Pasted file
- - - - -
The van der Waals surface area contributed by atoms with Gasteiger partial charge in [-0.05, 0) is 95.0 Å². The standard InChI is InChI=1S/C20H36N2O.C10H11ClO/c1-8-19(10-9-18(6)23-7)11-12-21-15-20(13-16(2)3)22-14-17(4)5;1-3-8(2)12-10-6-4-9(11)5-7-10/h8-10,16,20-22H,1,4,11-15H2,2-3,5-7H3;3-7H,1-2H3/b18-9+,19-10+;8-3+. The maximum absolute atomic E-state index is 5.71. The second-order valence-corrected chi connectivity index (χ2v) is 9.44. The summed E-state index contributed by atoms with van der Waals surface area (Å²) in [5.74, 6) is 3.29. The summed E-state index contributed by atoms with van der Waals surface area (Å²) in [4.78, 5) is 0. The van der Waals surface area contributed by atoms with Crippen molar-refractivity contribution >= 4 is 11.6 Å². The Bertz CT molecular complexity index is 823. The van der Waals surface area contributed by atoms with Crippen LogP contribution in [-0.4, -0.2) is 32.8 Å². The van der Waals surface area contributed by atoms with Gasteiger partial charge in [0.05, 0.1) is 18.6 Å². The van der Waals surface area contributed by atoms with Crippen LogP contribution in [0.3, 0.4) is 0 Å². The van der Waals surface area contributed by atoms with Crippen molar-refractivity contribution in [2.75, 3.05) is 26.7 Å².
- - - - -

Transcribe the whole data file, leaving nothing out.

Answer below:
The van der Waals surface area contributed by atoms with Gasteiger partial charge in [-0.05, 0) is 95.0 Å². The standard InChI is InChI=1S/C20H36N2O.C10H11ClO/c1-8-19(10-9-18(6)23-7)11-12-21-15-20(13-16(2)3)22-14-17(4)5;1-3-8(2)12-10-6-4-9(11)5-7-10/h8-10,16,20-22H,1,4,11-15H2,2-3,5-7H3;3-7H,1-2H3/b18-9+,19-10+;8-3+. The maximum absolute atomic E-state index is 5.71. The second-order valence-corrected chi connectivity index (χ2v) is 9.44. The summed E-state index contributed by atoms with van der Waals surface area (Å²) in [5.74, 6) is 3.29. The summed E-state index contributed by atoms with van der Waals surface area (Å²) in [4.78, 5) is 0. The van der Waals surface area contributed by atoms with Crippen molar-refractivity contribution >= 4 is 11.6 Å². The Bertz CT molecular complexity index is 823. The van der Waals surface area contributed by atoms with Crippen LogP contribution in [-0.4, -0.2) is 32.8 Å². The van der Waals surface area contributed by atoms with Gasteiger partial charge in [0.05, 0.1) is 18.6 Å². The van der Waals surface area contributed by atoms with Crippen LogP contribution in [0.3, 0.4) is 0 Å². The van der Waals surface area contributed by atoms with Crippen molar-refractivity contribution in [2.75, 3.05) is 26.7 Å².